"As we progress in incorporating gospel culture more fully in our lives, a deep sense of incongruence with physical surroundings that are ugly, polluted, and deprived of life grows within us. We are familiar with the many ecological promises God has made, such as the declaration in our tenth article of faith that the 'earth will be renewed and receive its paradisiacal glory.' We wonder how we can participate with other like-minded people, including those not of our faith, in helping such promises be fulfilled, for we find them to be motivating, ennobling, and harmonious with what we know about the eternal nature of all mankind. We do not want to repeat past mistakes in our actions toward the Creation. Rather, it is our hope that the ebb and flow of intelligent, faith-directed action toward the Creation will give way to sustained improvement in attitudes and behaviors that are consistent with the eternal value of the Creation and its integral role in our own development."

Other Sources
Aaron Kelson
Other Writings of Mormons
“The Hope for Extraordinary Ecological Improvement,” in Stewardship and the Creation: LDS Perspectives on the Environment, eds. George B. Handley, Terry B. Ball, and Steven L. Peck (Provo, UT: Religious Studies Center), 89–95.

"God declared the Creation to be 'very good.' When we care for and reverence His creations (including our fellow beings), we show love and respect for Him. Gratitude in turn brings additional blessings. The beauty of the earth goes beyond the surface to penetrate the careful observer's soul: 'That which is of God inviteth and enticeth to do good continually' (Moroni 7:13). Reverence and gratitude for the earth lead to increased faith in a Creator who provides a wonderfully beautiful and awesome place for His children to live."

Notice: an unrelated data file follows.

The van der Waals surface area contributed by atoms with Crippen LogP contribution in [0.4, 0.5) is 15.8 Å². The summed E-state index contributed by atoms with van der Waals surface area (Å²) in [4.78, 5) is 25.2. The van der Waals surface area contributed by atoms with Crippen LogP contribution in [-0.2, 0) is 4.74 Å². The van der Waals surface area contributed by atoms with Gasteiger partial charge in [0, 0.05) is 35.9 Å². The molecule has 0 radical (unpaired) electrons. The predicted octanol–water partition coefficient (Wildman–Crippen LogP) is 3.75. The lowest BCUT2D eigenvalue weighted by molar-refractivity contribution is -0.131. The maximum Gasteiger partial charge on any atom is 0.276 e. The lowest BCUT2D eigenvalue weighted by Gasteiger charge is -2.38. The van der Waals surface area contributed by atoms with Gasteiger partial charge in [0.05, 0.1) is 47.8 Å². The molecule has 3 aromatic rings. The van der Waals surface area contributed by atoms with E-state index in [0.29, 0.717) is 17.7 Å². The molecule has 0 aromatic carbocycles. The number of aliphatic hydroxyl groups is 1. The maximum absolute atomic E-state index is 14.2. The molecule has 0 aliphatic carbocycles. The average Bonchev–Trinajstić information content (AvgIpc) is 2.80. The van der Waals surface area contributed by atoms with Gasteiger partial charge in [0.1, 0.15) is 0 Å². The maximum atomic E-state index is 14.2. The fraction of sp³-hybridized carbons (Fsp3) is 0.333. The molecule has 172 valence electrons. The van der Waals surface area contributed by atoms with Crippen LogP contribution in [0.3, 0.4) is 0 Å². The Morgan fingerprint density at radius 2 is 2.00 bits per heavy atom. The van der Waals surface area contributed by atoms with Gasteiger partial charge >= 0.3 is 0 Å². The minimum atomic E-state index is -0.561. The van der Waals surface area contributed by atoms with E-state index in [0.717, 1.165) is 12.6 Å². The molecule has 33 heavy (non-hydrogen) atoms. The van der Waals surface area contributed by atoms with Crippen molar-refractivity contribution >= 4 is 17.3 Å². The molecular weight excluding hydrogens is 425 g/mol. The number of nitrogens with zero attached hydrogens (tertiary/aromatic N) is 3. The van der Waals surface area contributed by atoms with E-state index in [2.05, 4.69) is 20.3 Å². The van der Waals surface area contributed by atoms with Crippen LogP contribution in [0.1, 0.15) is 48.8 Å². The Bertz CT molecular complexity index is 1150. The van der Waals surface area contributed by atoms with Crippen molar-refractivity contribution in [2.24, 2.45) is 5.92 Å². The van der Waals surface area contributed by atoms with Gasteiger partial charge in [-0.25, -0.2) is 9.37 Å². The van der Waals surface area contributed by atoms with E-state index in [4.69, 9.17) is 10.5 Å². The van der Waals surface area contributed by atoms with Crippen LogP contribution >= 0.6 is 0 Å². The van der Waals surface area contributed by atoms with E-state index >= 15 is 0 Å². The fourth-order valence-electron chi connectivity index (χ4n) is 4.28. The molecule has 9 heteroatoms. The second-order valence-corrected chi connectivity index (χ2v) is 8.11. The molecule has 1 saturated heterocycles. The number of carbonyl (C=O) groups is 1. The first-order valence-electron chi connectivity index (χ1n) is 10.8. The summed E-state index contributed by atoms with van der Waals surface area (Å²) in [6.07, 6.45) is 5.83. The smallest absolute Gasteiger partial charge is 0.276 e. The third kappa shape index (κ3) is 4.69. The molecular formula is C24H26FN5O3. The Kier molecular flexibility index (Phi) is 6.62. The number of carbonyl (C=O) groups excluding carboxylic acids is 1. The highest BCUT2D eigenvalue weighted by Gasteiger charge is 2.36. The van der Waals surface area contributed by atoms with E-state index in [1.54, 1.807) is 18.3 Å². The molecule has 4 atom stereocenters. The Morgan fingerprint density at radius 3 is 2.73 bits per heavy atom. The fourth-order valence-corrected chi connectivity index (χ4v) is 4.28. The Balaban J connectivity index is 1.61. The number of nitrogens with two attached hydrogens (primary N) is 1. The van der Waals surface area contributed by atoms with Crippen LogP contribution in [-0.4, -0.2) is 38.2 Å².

Other Sources
Danielle Montague-Judd
Other Writings of Mormons
“How Can Church Members Increase Their Environmental Awareness?” in Stewardship and the Creation: LDS Perspectives on the Environment, eds. George B. Handley, Terry B. Ball, and Steven L. Peck (Provo, UT: Religious Studies Center), 141–53.

And the Gods prepared the waters that they might bring forth great whales, and every living creature that moveth, which the waters were to bring forth abundantly after their kind; and every winged fowl after their kind. And the Gods saw that they would be obeyed, and that their plan was good.

Pearl of Great Price
Abraham
Scriptures
Abraham 4:21

"Our religion teaches us that human life is most sacred and should not be wantonly taken. The Lord also has spoken with great plainness concerning the animal creation. The beasts, fowls, and fishes are all the creation of His power and their lives are precious in His sight. No properly constituted person will lightly take the life of any creature; and every girl should be taught that it is wrong to adorn herself with feathers obtained from the slaughter of birds. Animals, fowls and fish are created for the use of man; but their lives should not be wasted. They are to supply the wants of man, not to be slaughtered for mere amusement or for the gratification of vanity."

Church Leaders
George Q. Cannon
General Authorities
Juvenile Instructor 28:712-713, Nov. 15, 1893

"We should by every means in our power impress upon the rising generation the value of life, and how dreadful a sin it is to take life. The lives of animals even should be held far more sacred than they are. Young people should be taught to be very merciful to the brute creation and not to take life wantonly or for sport. The practice of hunting and killing game merely for sport should be frowned upon and not encouraged among us. God has created the fowls and the beasts for man's convenience and comfort, and for his consumption at proper times and under proper circumstances; but he does not justify men in wantonly killing those creatures which He has made and with which He has supplied the earth."

Church Leaders
George Q. Cannon
General Authorities
Juvenile Instructor 31:218-219, April 1, 1896

"Not only is animal life capable of happiness, but it is also included within the scope of His redeeming power, as taught in this uniquely LDS scripture: [D&C 29:23-25] . . . Plainly, all forms of life identified in this verse have great value in the eyes of God, for they are the workmanship of His hand, and will be blessed by His redeeming power. This doctrine leads one to view plant and animal life differently, as living souls created by God."